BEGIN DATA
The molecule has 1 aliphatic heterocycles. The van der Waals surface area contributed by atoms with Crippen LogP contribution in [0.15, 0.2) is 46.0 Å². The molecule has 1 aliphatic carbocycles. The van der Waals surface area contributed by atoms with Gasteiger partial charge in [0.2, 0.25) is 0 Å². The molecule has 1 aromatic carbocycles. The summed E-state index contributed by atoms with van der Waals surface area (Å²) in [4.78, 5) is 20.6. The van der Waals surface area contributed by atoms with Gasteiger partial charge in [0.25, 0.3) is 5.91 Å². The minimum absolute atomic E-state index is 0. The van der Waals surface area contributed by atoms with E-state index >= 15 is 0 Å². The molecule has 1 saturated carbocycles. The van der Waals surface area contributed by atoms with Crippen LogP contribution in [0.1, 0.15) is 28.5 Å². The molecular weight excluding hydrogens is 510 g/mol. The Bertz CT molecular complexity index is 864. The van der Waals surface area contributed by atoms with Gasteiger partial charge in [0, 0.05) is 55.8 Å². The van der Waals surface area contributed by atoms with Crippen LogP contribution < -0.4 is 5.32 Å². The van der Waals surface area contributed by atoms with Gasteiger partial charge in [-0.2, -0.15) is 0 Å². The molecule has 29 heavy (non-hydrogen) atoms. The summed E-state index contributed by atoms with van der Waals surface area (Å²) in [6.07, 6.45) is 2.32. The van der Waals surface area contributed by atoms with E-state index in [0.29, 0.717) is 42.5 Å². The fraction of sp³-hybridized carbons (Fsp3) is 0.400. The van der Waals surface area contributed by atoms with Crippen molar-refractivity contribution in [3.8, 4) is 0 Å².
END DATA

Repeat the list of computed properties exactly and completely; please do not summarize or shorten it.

The molecule has 1 aliphatic heterocycles. The van der Waals surface area contributed by atoms with Crippen LogP contribution in [0.15, 0.2) is 46.0 Å². The molecule has 1 aliphatic carbocycles. The van der Waals surface area contributed by atoms with Gasteiger partial charge in [0.2, 0.25) is 0 Å². The molecule has 1 aromatic carbocycles. The summed E-state index contributed by atoms with van der Waals surface area (Å²) in [4.78, 5) is 20.6. The van der Waals surface area contributed by atoms with Gasteiger partial charge in [0.25, 0.3) is 5.91 Å². The minimum absolute atomic E-state index is 0. The van der Waals surface area contributed by atoms with E-state index >= 15 is 0 Å². The molecule has 1 saturated carbocycles. The van der Waals surface area contributed by atoms with Crippen LogP contribution in [0.1, 0.15) is 28.5 Å². The molecular weight excluding hydrogens is 510 g/mol. The Bertz CT molecular complexity index is 864. The van der Waals surface area contributed by atoms with Gasteiger partial charge in [0, 0.05) is 55.8 Å². The van der Waals surface area contributed by atoms with Crippen LogP contribution < -0.4 is 5.32 Å². The van der Waals surface area contributed by atoms with Gasteiger partial charge in [-0.2, -0.15) is 0 Å². The molecule has 29 heavy (non-hydrogen) atoms. The summed E-state index contributed by atoms with van der Waals surface area (Å²) in [6.07, 6.45) is 2.32. The van der Waals surface area contributed by atoms with E-state index in [0.29, 0.717) is 42.5 Å². The fraction of sp³-hybridized carbons (Fsp3) is 0.400. The van der Waals surface area contributed by atoms with Crippen molar-refractivity contribution in [3.8, 4) is 0 Å².